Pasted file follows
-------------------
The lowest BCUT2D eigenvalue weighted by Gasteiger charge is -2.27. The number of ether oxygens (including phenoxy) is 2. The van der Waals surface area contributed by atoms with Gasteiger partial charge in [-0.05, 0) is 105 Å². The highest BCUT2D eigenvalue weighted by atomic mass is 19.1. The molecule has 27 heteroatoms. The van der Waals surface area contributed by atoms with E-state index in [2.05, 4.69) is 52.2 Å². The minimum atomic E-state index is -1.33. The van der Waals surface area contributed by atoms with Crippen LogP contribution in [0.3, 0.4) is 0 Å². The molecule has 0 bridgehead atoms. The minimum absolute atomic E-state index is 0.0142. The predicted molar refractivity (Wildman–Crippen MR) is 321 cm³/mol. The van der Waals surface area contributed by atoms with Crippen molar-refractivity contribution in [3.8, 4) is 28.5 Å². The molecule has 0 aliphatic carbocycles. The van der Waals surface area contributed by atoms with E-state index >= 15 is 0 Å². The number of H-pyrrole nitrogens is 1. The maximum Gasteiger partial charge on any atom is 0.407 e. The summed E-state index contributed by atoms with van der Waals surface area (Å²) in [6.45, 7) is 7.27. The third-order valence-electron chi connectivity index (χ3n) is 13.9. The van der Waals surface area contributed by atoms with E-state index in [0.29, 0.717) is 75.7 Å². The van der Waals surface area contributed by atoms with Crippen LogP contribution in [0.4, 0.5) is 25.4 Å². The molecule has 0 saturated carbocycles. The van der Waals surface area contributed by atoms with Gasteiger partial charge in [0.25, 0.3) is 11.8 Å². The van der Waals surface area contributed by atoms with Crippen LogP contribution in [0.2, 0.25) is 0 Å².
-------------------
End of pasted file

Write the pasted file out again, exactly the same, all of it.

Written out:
The lowest BCUT2D eigenvalue weighted by Gasteiger charge is -2.27. The number of ether oxygens (including phenoxy) is 2. The van der Waals surface area contributed by atoms with Gasteiger partial charge in [-0.05, 0) is 105 Å². The highest BCUT2D eigenvalue weighted by atomic mass is 19.1. The molecule has 27 heteroatoms. The van der Waals surface area contributed by atoms with E-state index in [2.05, 4.69) is 52.2 Å². The minimum atomic E-state index is -1.33. The van der Waals surface area contributed by atoms with Crippen LogP contribution in [0.3, 0.4) is 0 Å². The molecule has 0 bridgehead atoms. The minimum absolute atomic E-state index is 0.0142. The predicted molar refractivity (Wildman–Crippen MR) is 321 cm³/mol. The van der Waals surface area contributed by atoms with Crippen molar-refractivity contribution in [3.8, 4) is 28.5 Å². The molecule has 0 aliphatic carbocycles. The van der Waals surface area contributed by atoms with E-state index >= 15 is 0 Å². The number of H-pyrrole nitrogens is 1. The maximum Gasteiger partial charge on any atom is 0.407 e. The summed E-state index contributed by atoms with van der Waals surface area (Å²) in [6.45, 7) is 7.27. The third-order valence-electron chi connectivity index (χ3n) is 13.9. The van der Waals surface area contributed by atoms with E-state index in [0.29, 0.717) is 75.7 Å². The van der Waals surface area contributed by atoms with Crippen LogP contribution in [0.4, 0.5) is 25.4 Å². The molecule has 0 saturated carbocycles. The van der Waals surface area contributed by atoms with Gasteiger partial charge in [0.25, 0.3) is 11.8 Å². The van der Waals surface area contributed by atoms with Crippen LogP contribution in [0.2, 0.25) is 0 Å².